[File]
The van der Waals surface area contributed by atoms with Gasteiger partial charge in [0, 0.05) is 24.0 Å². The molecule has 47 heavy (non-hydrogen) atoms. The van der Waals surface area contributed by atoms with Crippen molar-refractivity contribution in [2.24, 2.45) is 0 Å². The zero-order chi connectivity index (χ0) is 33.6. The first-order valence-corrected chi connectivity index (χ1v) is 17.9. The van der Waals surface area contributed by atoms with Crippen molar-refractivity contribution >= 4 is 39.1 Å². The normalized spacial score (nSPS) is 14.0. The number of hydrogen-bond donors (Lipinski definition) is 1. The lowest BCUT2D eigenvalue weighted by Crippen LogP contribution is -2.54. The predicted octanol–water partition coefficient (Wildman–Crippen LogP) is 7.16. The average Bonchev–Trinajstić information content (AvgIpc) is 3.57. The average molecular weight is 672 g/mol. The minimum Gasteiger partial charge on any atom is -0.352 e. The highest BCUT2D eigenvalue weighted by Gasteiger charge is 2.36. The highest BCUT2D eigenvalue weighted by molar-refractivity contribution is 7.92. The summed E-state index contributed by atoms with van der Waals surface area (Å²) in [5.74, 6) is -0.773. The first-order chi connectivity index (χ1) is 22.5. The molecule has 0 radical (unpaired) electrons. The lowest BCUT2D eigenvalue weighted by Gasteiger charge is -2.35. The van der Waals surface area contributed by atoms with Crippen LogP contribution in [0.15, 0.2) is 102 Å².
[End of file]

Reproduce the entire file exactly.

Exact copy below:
The van der Waals surface area contributed by atoms with Gasteiger partial charge in [0, 0.05) is 24.0 Å². The molecule has 47 heavy (non-hydrogen) atoms. The van der Waals surface area contributed by atoms with Crippen molar-refractivity contribution in [2.24, 2.45) is 0 Å². The zero-order chi connectivity index (χ0) is 33.6. The first-order valence-corrected chi connectivity index (χ1v) is 17.9. The van der Waals surface area contributed by atoms with Crippen molar-refractivity contribution >= 4 is 39.1 Å². The normalized spacial score (nSPS) is 14.0. The number of hydrogen-bond donors (Lipinski definition) is 1. The lowest BCUT2D eigenvalue weighted by Crippen LogP contribution is -2.54. The predicted octanol–water partition coefficient (Wildman–Crippen LogP) is 7.16. The average Bonchev–Trinajstić information content (AvgIpc) is 3.57. The average molecular weight is 672 g/mol. The minimum Gasteiger partial charge on any atom is -0.352 e. The highest BCUT2D eigenvalue weighted by Gasteiger charge is 2.36. The highest BCUT2D eigenvalue weighted by molar-refractivity contribution is 7.92. The summed E-state index contributed by atoms with van der Waals surface area (Å²) in [5.74, 6) is -0.773. The first-order chi connectivity index (χ1) is 22.5. The molecule has 0 radical (unpaired) electrons. The lowest BCUT2D eigenvalue weighted by Gasteiger charge is -2.35. The van der Waals surface area contributed by atoms with Crippen LogP contribution in [0.15, 0.2) is 102 Å².